Redlining in CrossFit

10
Feb

Redlining in CrossFit

I thought I would write some thoughts on this topic since I’ve personally seen members, coaches and myself struggle with this over the years.

In simple terms redlining in a workout (not just CrossFit) is when you push it too hard past the point of recovery where there are diminishing returns aka hyper-ventilating, puking, dizziness, shakiness, etc. A perfect example is when you hop on the Rogue Echo bike for an all-out 50 cal sprint and when you get off your legs are so shaky you can’t imagine doing anything else after. A classic CrossFit workout where most people redline is “Fran”. 21-15-9 reps of thrusters and pullups. Meant to be done in less than 7 minutes this is a sprint where you are going close to if not past your 100% threshold. Sounds great, right?

The Morning Chalk Up recently wrote an article named, “If you’re redlining, you’re kind of doing it wrong”. When I started CrossFit 10 years ago in 2012, it was frowned upon if you didn’t go ALL out every single WOD. There were no training percentages or EMOMS or relative recovery days. It felt almost like every day was a redline day. The article argues that if you’re doing CrossFit like that, then you’re doing it all wrong. In some aspects, I agree but in others, I could also see the benefit of redlining in your CrossFit training.

To me, redlining is all relative to a person’s baseline fitness level. My all-out 100% is quite different than someone who is coming off the street with no background in high-intensity CrossFit training. And the same goes for elite games level athletes. Their redline threshold is absolutely way higher than mine. The point here is that if you never go to that dark area, how will you know what to base your training intensity on? If you always cruise around going nice and slow, how will you ever get comfortable being uncomfortable? If I were to guess, elite-level CrossFit athletes probably redline a few times a week in their training. For the rest of us, I would argue it’s productive to find that redline area about 1x every few months. That way you know when to push it, for how long and how hard during your workouts.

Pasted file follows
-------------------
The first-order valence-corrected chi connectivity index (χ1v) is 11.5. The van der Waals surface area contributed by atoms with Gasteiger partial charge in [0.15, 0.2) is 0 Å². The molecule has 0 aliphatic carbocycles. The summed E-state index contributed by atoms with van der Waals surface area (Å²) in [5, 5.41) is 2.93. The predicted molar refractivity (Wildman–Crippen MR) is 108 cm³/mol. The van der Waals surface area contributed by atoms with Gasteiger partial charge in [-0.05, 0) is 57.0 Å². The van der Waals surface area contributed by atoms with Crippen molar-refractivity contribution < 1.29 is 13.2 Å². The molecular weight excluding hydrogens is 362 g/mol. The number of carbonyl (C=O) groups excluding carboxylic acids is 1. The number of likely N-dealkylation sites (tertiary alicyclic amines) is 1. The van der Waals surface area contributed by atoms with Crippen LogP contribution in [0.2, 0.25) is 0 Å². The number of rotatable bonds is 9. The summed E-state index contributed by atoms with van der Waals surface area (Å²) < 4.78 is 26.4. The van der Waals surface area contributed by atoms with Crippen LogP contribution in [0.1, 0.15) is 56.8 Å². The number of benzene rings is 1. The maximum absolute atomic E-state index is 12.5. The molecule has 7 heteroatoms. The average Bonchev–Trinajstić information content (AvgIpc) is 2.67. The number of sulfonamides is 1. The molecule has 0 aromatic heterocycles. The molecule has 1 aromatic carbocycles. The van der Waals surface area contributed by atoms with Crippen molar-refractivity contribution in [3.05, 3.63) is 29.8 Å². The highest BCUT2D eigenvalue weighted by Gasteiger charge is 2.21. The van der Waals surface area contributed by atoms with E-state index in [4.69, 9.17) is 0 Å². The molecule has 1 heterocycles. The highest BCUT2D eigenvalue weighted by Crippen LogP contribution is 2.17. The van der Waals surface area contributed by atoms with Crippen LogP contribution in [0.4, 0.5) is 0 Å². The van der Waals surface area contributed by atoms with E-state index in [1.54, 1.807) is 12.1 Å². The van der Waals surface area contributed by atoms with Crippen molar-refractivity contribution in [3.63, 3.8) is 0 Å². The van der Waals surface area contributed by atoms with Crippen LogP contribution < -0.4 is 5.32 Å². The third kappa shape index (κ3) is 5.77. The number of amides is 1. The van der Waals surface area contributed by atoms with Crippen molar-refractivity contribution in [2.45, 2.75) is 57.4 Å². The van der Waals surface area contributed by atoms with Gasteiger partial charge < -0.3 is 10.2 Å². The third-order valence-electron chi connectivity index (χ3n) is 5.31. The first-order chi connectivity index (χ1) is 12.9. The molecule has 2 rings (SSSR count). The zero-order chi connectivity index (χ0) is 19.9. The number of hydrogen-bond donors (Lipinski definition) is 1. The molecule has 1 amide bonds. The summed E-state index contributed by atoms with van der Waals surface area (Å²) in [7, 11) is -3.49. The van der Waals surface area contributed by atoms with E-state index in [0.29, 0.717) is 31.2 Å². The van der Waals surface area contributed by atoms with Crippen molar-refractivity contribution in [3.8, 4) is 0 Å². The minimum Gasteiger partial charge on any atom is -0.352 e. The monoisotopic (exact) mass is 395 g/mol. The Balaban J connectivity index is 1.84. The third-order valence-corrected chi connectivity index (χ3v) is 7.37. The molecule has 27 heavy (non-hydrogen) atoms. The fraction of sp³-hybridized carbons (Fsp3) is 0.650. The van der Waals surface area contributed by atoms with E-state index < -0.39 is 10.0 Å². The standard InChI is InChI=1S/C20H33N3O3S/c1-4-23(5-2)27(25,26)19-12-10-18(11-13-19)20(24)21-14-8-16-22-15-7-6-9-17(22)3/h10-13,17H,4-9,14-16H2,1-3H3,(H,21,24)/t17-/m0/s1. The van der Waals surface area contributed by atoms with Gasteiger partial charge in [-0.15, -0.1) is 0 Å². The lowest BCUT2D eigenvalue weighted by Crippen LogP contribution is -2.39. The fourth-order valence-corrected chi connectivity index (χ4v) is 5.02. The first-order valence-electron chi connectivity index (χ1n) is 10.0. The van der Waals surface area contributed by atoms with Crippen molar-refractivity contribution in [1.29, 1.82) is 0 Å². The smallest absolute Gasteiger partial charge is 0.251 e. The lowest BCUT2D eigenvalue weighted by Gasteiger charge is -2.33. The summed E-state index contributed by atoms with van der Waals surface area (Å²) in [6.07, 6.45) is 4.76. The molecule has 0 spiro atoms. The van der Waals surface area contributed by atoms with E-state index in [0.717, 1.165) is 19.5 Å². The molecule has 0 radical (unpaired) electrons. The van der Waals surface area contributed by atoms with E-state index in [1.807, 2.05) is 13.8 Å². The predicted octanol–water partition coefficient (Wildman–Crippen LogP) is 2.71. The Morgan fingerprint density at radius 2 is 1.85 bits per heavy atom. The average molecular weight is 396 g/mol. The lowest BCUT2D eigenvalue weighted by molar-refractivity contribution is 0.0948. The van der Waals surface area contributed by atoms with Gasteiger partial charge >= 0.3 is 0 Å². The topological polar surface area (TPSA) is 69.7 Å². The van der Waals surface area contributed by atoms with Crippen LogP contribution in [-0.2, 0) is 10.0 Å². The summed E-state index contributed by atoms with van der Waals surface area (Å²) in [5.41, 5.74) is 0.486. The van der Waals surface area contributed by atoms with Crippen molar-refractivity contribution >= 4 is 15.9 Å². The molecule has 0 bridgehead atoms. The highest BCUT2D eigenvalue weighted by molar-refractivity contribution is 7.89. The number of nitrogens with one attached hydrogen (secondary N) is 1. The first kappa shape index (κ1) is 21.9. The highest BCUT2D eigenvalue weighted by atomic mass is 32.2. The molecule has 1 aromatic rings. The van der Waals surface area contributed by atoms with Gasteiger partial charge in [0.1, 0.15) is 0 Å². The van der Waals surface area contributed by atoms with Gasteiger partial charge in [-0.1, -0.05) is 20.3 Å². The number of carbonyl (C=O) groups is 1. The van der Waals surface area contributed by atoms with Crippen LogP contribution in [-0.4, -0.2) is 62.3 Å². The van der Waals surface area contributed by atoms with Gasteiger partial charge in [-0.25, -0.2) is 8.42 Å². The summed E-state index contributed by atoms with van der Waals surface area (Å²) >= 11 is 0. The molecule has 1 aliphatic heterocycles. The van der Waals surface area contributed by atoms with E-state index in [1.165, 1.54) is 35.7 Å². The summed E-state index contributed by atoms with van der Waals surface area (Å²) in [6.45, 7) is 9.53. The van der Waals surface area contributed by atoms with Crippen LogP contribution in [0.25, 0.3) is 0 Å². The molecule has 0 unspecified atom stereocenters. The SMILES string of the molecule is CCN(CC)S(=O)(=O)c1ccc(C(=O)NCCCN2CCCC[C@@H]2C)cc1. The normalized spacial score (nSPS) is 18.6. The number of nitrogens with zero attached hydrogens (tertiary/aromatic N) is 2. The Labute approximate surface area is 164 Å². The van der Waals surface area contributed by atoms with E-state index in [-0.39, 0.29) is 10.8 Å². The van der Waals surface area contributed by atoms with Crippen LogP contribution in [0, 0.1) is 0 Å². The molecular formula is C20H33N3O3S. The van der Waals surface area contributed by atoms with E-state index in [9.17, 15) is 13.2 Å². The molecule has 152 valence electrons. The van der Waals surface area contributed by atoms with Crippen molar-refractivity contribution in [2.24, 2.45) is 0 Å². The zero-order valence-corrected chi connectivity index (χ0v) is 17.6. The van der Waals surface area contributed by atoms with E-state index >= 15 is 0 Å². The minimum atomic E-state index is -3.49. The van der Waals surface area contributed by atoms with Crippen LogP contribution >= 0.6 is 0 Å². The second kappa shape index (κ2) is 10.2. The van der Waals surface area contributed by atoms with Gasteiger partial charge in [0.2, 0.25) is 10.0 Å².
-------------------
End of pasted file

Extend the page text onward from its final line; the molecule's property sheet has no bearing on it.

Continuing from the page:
However, just like in the article, I would argue that redlining probably does more harm than good in the grand scheme of CrossFit training. As a coach for over 10 years, I’ve honestly pushed clients way past their relative fitness levels a few times where I probably shouldn’t have. To make CrossFit more applicable to the everyday person, it needs to be consistently scaled back on a weekly basis to fit your long-term health goals. At Boulder CrossFit, we never want someone to be so wrecked that they can’t walk the next day, thus not getting back into the gym on a regular basis. As a gym we want people to feel good about their bodies. Not day in and day out beat them up. That’s why we program Thursdays as active recovery days where you can move at your own pace. That’s why we offer percentages of training maxes in most WODS. If you push yourself to or close to redlining every day, it will eventually lead to burnout and hatred for CrossFit training. I’ve seen it in coaches, members, and myself over the years.

At the end of the day, I approach my fitness training as follows. I push it in the WODS and my lifting on a daily and weekly basis at about 75-80% of my all-out max. Once every few weeks, I will push it past that so I can see how it feels being uncomfortable and moving at that level. And then once every few months, I will go ALL out and redline so hard where I can’t get off the ground for a solid 5-10 minutes post WOD. That way I can adjust my effort accordingly based on that redline level. My goal is to continue doing this for the next 40 years and to be able to move well outside the gym, pain-free, for as long as my body and brain allow.

-Zach T.